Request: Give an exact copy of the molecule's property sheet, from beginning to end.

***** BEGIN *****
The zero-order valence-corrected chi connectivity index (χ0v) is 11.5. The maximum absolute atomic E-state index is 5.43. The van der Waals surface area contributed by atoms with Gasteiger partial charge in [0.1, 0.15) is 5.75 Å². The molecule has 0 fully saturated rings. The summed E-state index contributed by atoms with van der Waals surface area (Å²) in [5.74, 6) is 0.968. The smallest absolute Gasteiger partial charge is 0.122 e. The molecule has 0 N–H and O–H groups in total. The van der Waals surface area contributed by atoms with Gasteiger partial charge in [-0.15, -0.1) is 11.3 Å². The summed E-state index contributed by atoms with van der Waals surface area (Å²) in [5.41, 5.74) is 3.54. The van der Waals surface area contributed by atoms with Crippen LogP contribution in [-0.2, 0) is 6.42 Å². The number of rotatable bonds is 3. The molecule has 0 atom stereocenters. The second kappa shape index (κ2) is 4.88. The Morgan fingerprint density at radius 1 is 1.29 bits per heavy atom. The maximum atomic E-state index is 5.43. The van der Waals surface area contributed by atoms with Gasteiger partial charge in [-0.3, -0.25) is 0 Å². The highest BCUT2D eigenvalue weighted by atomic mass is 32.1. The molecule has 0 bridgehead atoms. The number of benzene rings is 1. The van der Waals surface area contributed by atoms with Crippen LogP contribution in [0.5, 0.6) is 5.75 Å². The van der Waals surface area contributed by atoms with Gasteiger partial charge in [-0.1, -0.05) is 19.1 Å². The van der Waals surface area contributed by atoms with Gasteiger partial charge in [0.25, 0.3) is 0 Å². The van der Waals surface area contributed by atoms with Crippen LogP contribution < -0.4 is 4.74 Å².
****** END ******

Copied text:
The zero-order valence-corrected chi connectivity index (χ0v) is 11.5. The maximum absolute atomic E-state index is 5.43. The van der Waals surface area contributed by atoms with Gasteiger partial charge in [0.1, 0.15) is 5.75 Å². The molecule has 0 fully saturated rings. The summed E-state index contributed by atoms with van der Waals surface area (Å²) in [5.74, 6) is 0.968. The smallest absolute Gasteiger partial charge is 0.122 e. The molecule has 0 N–H and O–H groups in total. The van der Waals surface area contributed by atoms with Gasteiger partial charge in [-0.15, -0.1) is 11.3 Å². The summed E-state index contributed by atoms with van der Waals surface area (Å²) in [5.41, 5.74) is 3.54. The van der Waals surface area contributed by atoms with Crippen LogP contribution in [-0.2, 0) is 6.42 Å². The number of rotatable bonds is 3. The molecule has 0 atom stereocenters. The second kappa shape index (κ2) is 4.88. The Morgan fingerprint density at radius 1 is 1.29 bits per heavy atom. The maximum atomic E-state index is 5.43. The van der Waals surface area contributed by atoms with Gasteiger partial charge in [-0.3, -0.25) is 0 Å². The highest BCUT2D eigenvalue weighted by atomic mass is 32.1. The molecule has 0 bridgehead atoms. The number of benzene rings is 1. The van der Waals surface area contributed by atoms with Crippen LogP contribution in [0.5, 0.6) is 5.75 Å². The van der Waals surface area contributed by atoms with Gasteiger partial charge in [-0.1, -0.05) is 19.1 Å². The van der Waals surface area contributed by atoms with Gasteiger partial charge in [0.25, 0.3) is 0 Å². The van der Waals surface area contributed by atoms with Crippen LogP contribution < -0.4 is 4.74 Å².